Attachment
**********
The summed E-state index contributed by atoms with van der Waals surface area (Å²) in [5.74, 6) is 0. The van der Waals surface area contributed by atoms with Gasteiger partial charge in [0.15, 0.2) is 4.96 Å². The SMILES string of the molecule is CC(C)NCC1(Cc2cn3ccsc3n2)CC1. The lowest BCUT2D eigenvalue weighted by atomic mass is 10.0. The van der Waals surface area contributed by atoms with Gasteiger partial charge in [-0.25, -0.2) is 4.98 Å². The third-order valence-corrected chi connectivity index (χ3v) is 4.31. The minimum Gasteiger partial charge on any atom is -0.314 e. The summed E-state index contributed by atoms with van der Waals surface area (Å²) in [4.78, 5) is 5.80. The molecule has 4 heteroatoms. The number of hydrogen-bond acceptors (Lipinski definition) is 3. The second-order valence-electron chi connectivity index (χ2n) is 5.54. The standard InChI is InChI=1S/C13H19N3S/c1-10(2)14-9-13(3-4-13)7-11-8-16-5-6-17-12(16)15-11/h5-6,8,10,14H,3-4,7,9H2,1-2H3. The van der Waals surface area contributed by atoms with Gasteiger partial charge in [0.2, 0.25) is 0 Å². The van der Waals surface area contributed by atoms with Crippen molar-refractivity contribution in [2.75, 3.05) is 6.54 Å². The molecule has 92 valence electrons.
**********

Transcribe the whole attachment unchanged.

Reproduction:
The summed E-state index contributed by atoms with van der Waals surface area (Å²) in [5.74, 6) is 0. The van der Waals surface area contributed by atoms with Gasteiger partial charge in [0.15, 0.2) is 4.96 Å². The SMILES string of the molecule is CC(C)NCC1(Cc2cn3ccsc3n2)CC1. The lowest BCUT2D eigenvalue weighted by atomic mass is 10.0. The van der Waals surface area contributed by atoms with Gasteiger partial charge in [-0.25, -0.2) is 4.98 Å². The third-order valence-corrected chi connectivity index (χ3v) is 4.31. The minimum Gasteiger partial charge on any atom is -0.314 e. The summed E-state index contributed by atoms with van der Waals surface area (Å²) in [4.78, 5) is 5.80. The molecule has 4 heteroatoms. The number of hydrogen-bond acceptors (Lipinski definition) is 3. The second-order valence-electron chi connectivity index (χ2n) is 5.54. The standard InChI is InChI=1S/C13H19N3S/c1-10(2)14-9-13(3-4-13)7-11-8-16-5-6-17-12(16)15-11/h5-6,8,10,14H,3-4,7,9H2,1-2H3. The van der Waals surface area contributed by atoms with Gasteiger partial charge in [0.2, 0.25) is 0 Å². The van der Waals surface area contributed by atoms with Crippen molar-refractivity contribution in [2.75, 3.05) is 6.54 Å². The molecule has 92 valence electrons.